The political situation after 1994, with a Democratic president and a Republican Congress, had been practically unknown in the United States since before the Great Depression. Unusually sharp administrative and policy differences existed between the Clinton administration and the Republican majorities in Congress. The Republicans in the House of Representatives, under the leadership of Speaker Newt Gingrich of Georgia, were as a group both highly ideological and highly disciplined. The fierce struggle between President Clinton and the congressional Republicans established the critical and defining nature of the 1996 election to the future of U.S. politics.

Reelected in 1996, Clinton served a second term marked by few successes and a tendency to focus on less important policy matters. By the last two years of his second term, Clinton was embroiled in a scandal involving White House intern Monica Lewinsky Lewinsky, Monica , which resulted in his impeachment for alleged perjury before a grand jury. He successfully weathered the impeachment trial, but his final two years in office were dogged by controversy.

Significance

Although Clinton struggled early in his presidency with the appearance of inconsistent political ideals, delays in cabinet appointments, inexperienced staff, and debacles such as Travelgate and the Whitewater affair, in the long run he made progress in lowering a mushrooming federal budget deficit, in bringing health care reform to the Congress as a serious issue, and in working with a midterm Republican Congress toward welfare and other social reforms.

During Clinton’s presidency the U.S. economy did very well, and the American public gave Clinton substantial credit for that as well as for the balanced budgets that the economic prosperity engendered through major increases in federal tax revenue. However, even this legacy was tarnished as the NASDAQ collapsed in March, 2000, owing to what later was described as the technical sector bubble. The economy slowed in that year, giving some ammunition to the Republican presidential contender, George W. Bush, Bush, George W. [p]Bush, George W.;presidential elections who defeated Democrat Al Gore, Gore, Al [p]Gore, Al;presidential elections Clinton’s vice president, in the controversial November, 2000, presidential election. When Bill Clinton left office, both houses of Congress and the White House were in Republican hands—a situation that did not reflect a strong public endorsement of his years as president. Presidency, U.S.;Bill Clinton[Clinton] Presidential elections, U.S.;1992 Elections;U.S.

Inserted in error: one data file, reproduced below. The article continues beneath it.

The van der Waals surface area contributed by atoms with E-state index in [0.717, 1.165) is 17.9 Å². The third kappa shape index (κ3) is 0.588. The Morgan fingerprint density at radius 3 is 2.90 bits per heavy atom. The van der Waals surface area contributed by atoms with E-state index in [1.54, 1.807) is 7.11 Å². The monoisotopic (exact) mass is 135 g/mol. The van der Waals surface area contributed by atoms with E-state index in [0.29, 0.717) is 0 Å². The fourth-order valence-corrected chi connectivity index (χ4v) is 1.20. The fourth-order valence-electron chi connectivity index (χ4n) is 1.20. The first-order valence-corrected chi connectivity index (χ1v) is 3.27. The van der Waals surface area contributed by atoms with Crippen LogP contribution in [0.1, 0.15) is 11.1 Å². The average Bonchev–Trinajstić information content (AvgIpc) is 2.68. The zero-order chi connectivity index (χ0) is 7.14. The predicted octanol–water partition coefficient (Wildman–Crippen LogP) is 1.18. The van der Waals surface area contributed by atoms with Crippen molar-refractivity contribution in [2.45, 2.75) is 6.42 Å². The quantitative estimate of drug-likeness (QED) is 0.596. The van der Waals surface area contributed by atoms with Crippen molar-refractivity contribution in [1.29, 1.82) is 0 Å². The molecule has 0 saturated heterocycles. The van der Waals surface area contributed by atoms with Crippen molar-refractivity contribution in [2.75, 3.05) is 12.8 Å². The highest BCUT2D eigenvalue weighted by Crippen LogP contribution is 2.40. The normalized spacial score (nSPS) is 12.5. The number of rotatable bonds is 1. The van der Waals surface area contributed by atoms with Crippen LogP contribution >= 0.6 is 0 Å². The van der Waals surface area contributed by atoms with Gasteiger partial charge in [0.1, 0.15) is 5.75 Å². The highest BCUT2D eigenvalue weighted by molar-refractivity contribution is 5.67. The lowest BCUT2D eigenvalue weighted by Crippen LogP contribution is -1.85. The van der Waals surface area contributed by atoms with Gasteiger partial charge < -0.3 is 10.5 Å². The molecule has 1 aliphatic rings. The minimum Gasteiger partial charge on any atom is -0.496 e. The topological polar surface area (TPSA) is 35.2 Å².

Further Reading
  • citation-type="booksimple"

    xlink:type="simple">Campbell, Colin, and Bert A. Rockman, eds. The Clinton Presidency: First Appraisals. Chatham, N.J.: Chatham House, 1995. Collection of excellent essays on the Clinton presidency by political scientists. Harold Stanley’s “The Parties, the President, and the 1994 Midterm Elections” is particularly insightful.
  • citation-type="booksimple"

    xlink:type="simple">Clinton, Bill. My Life. New York: Alfred A. Knopf, 2004. Exhaustive memoir offers Clinton’s own perspective on the events of his campaigns and his presidency.
  • citation-type="booksimple"

    xlink:type="simple">Cohen, Richard E. Changing Course in Washington: Clinton and the New Congress. New York: Macmillan, 1994. Documents Clinton’s shift toward the conservative side of the Democratic Party.
  • citation-type="booksimple"

    xlink:type="simple">Denton, Robert E., Jr., and Rachel L. Holloway, eds. The Clinton Presidency: Images, Issues, and Communications Strategies. Westport, Conn.: Praeger, 1996. Collection of essays focuses on communications aspects of Clinton’s presidency. Offers expert analysis of the images, issues, and rhetoric used by Clinton during and after the 1992 presidential campaign.
  • citation-type="booksimple"

    xlink:type="simple">Drew, Elizabeth. On the Edge: The Clinton Presidency. New York: Simon & Schuster, 1994. Recounts the internal policy struggles of the Clinton administration during its first two years.
  • citation-type="booksimple"

    xlink:type="simple">Greenberg, Stanley B. Middle Class Dreams: The Politics and Power of the New American Majority. Rev. ed. New Haven, Conn.: Yale University Press, 1996. Provides thoughtful analysis of the central trends in U.S. public opinion. Suggests that the electorate is becoming more conservative.
  • citation-type="booksimple"

    xlink:type="simple">Hohenberg, John. The Bill Clinton Story: Winning the Presidency. Syracuse, N.Y.: Syracuse University Press, 1994. Presents scholarly analysis of Clinton’s 1992 campaign strategy.

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Clinton Is Impeached